Ordinary Seaman Wigmore was on watch duty aboard the Restigouche on the quarter deck at the depth charge rails when suddenly out of the blackness of the night came what he described as a loud, rending noise.

At 2220 hours the bow of the Calcutta sliced through the Fraser’s forward deck.

On board the Restigouche the crew received word that the Fraser had been rammed, cutting its deck in two sections dumping some of the men into the heavy seas. Action was immediate from the Restigouche as the destroyer’s whalers and carley floats were launched to the rescue of her sister ship.

Ordinary Seaman Wigmore was one of the six crew on the first whaler which set out in search of the Fraser’s survivors in the swollen seas slicked with oil from the ruptured Fraser.

With a Lieutenant Groos in charge of the whaler, they made their way closer to the scene of the disaster, rowers working two on one side and three on the other. Wigmore said there was very little panic during the rescue operation. He said he could hear survivors aboard the still floating part of the Fraser singing and the whalers approached.

There were between 40 and 50 men from the Fraser pitched into the sea, when bow capsized, but the rear section of the Fraser stayed a float. Many of these crew members were able to jump to their rescuers.

In the meantime, the first whaler had managed to pluck 25 survivors from the rough seas and returned to the Restigouche with the boat's capacity of 27 overloaded by survivors.

However as they approached the Restigouche with the survivors, the whaler was suddenly swamped as the ship’s propeller pulled the whaler into its wake and all in it were again pitched into the inky blackness of the swollen sea.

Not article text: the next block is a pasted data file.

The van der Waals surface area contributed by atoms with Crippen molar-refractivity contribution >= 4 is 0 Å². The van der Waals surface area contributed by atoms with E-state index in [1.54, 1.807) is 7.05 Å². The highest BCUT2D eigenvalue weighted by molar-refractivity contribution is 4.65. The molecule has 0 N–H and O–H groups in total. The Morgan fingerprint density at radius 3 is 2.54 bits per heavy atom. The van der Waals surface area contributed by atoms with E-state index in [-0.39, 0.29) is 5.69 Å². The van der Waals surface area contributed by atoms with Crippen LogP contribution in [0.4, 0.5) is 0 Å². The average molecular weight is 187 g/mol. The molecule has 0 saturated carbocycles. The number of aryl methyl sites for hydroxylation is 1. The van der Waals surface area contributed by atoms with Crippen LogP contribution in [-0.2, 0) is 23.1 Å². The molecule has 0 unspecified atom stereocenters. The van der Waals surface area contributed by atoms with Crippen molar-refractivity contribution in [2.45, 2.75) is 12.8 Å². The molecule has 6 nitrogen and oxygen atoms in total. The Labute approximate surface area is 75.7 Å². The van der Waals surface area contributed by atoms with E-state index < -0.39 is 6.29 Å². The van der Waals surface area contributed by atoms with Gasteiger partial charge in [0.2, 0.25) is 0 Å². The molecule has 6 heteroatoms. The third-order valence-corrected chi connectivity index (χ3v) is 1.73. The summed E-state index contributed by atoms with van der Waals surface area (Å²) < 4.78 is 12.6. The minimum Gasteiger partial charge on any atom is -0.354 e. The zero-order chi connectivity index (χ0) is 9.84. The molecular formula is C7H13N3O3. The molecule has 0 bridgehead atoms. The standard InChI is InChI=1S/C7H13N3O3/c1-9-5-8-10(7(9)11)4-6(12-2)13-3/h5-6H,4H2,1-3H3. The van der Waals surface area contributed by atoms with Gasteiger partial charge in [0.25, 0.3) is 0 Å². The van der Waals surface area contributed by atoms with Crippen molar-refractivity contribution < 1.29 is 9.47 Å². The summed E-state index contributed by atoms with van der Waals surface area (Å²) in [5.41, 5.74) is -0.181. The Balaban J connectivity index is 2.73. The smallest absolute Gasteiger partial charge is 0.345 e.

A number of these were drowned including Wigmore’s fellow crewmember, Able Seaman, George “Scotty” Burnfield of Victoria , B.C. who had only moments before been seated next to him, Wigmore remembered in horror.

All during the rescue, all of the vessel's lights were kept on, including the search lights. They fully expected to be attacked at any moment by enemy submarines or aircraft, but not one light was dimmed. The lights not only helped the rescuers ascertain the position of survivors, but gave courage to those who waited in the inky waters to be rescued.

Forty five members of the HMCS Fraser died that night but another 118 were saved due to the efforts of the crew of the HMCS Restigouche. The remnants of the Fraser were then scuttled after important papers and salvageable equipment were removed.

Unfortunately, many of the survivors of the HMCS Fraser who had been transferred aboard Fraser’s replacement HMCS Margaree were lost in October of 1940 when it collided with the freighter Port Fairy.

Ordinary Seaman Wigmore was among those honoured for his efforts in the rescue of the survivors. Wigmore served a total of 24 years in the navy eventually becoming an RCN Chief Diver.

The recently commissioned HMCS Fraser on May 12, 1937 on the Fraser River, British Columbia.

Photo courtesy of Allan Blair
Curatorial Assistant
Irving House Historic Centre and New Westminster Museum Archives,
New Westminster, British Columbia